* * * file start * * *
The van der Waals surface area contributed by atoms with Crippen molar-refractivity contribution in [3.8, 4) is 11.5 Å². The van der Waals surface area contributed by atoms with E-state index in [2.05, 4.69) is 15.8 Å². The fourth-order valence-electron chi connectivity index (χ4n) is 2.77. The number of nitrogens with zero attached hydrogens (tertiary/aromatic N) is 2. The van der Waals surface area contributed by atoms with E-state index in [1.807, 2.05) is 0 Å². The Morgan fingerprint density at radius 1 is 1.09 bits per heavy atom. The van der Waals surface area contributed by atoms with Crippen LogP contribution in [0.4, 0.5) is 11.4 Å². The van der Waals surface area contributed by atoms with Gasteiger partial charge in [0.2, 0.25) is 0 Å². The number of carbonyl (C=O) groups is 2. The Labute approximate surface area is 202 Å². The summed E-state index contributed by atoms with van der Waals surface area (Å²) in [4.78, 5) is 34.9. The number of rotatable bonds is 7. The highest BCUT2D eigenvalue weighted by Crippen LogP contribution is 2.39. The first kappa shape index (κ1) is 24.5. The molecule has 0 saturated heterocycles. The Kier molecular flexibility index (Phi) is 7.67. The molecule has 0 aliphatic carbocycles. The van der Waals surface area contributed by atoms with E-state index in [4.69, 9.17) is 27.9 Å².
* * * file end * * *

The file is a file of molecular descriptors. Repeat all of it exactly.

The van der Waals surface area contributed by atoms with Crippen molar-refractivity contribution in [3.8, 4) is 11.5 Å². The van der Waals surface area contributed by atoms with E-state index in [2.05, 4.69) is 15.8 Å². The fourth-order valence-electron chi connectivity index (χ4n) is 2.77. The number of nitrogens with zero attached hydrogens (tertiary/aromatic N) is 2. The van der Waals surface area contributed by atoms with E-state index in [1.807, 2.05) is 0 Å². The Morgan fingerprint density at radius 1 is 1.09 bits per heavy atom. The van der Waals surface area contributed by atoms with Crippen LogP contribution in [0.4, 0.5) is 11.4 Å². The van der Waals surface area contributed by atoms with Gasteiger partial charge in [0.2, 0.25) is 0 Å². The number of carbonyl (C=O) groups is 2. The Labute approximate surface area is 202 Å². The summed E-state index contributed by atoms with van der Waals surface area (Å²) in [4.78, 5) is 34.9. The number of rotatable bonds is 7. The highest BCUT2D eigenvalue weighted by Crippen LogP contribution is 2.39. The first kappa shape index (κ1) is 24.5. The molecule has 0 saturated heterocycles. The Kier molecular flexibility index (Phi) is 7.67. The molecule has 0 aliphatic carbocycles. The van der Waals surface area contributed by atoms with E-state index in [4.69, 9.17) is 27.9 Å².